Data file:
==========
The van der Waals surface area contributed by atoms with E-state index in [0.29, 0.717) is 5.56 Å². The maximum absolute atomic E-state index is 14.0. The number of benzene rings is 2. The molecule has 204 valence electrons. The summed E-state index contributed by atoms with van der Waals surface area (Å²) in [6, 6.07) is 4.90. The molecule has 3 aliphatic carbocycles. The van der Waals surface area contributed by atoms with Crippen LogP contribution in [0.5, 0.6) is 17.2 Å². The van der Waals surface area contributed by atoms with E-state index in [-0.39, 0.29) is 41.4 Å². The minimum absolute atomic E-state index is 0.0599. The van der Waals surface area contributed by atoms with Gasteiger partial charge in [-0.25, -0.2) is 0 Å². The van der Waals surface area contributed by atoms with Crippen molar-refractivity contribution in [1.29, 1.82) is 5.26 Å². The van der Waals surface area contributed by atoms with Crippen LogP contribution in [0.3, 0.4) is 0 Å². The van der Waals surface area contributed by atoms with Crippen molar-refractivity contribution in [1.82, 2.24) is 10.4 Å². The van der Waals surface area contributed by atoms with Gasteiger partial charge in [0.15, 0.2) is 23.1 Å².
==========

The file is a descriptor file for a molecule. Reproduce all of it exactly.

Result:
The van der Waals surface area contributed by atoms with E-state index in [0.29, 0.717) is 5.56 Å². The maximum absolute atomic E-state index is 14.0. The number of benzene rings is 2. The molecule has 204 valence electrons. The summed E-state index contributed by atoms with van der Waals surface area (Å²) in [6, 6.07) is 4.90. The molecule has 3 aliphatic carbocycles. The van der Waals surface area contributed by atoms with Crippen LogP contribution in [0.5, 0.6) is 17.2 Å². The van der Waals surface area contributed by atoms with E-state index in [-0.39, 0.29) is 41.4 Å². The minimum absolute atomic E-state index is 0.0599. The van der Waals surface area contributed by atoms with Gasteiger partial charge in [-0.25, -0.2) is 0 Å². The van der Waals surface area contributed by atoms with Crippen molar-refractivity contribution in [1.29, 1.82) is 5.26 Å². The van der Waals surface area contributed by atoms with Crippen LogP contribution in [0.3, 0.4) is 0 Å². The van der Waals surface area contributed by atoms with Crippen molar-refractivity contribution in [1.82, 2.24) is 10.4 Å². The van der Waals surface area contributed by atoms with Gasteiger partial charge in [0.15, 0.2) is 23.1 Å².